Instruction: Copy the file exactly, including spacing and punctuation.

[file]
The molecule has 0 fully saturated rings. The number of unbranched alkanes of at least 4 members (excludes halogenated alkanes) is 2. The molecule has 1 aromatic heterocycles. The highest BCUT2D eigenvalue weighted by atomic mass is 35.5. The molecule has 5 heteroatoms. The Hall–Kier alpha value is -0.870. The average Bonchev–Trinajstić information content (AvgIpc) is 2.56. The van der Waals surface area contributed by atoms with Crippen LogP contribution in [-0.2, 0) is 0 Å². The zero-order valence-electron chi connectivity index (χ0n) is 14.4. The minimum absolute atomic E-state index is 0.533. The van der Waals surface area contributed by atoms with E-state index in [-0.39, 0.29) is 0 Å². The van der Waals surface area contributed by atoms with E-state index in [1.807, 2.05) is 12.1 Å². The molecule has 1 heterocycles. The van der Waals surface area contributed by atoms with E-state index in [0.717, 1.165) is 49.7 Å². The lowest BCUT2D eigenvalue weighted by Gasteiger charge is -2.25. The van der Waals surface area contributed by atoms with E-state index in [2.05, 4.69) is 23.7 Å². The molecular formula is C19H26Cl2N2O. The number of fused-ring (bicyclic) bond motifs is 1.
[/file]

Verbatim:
The molecule has 0 fully saturated rings. The number of unbranched alkanes of at least 4 members (excludes halogenated alkanes) is 2. The molecule has 1 aromatic heterocycles. The highest BCUT2D eigenvalue weighted by atomic mass is 35.5. The molecule has 5 heteroatoms. The Hall–Kier alpha value is -0.870. The average Bonchev–Trinajstić information content (AvgIpc) is 2.56. The van der Waals surface area contributed by atoms with Crippen LogP contribution in [-0.2, 0) is 0 Å². The zero-order valence-electron chi connectivity index (χ0n) is 14.4. The minimum absolute atomic E-state index is 0.533. The van der Waals surface area contributed by atoms with E-state index in [-0.39, 0.29) is 0 Å². The van der Waals surface area contributed by atoms with E-state index in [1.807, 2.05) is 12.1 Å². The molecule has 1 heterocycles. The van der Waals surface area contributed by atoms with E-state index in [0.717, 1.165) is 49.7 Å². The lowest BCUT2D eigenvalue weighted by Gasteiger charge is -2.25. The van der Waals surface area contributed by atoms with E-state index in [2.05, 4.69) is 23.7 Å². The molecular formula is C19H26Cl2N2O. The number of fused-ring (bicyclic) bond motifs is 1.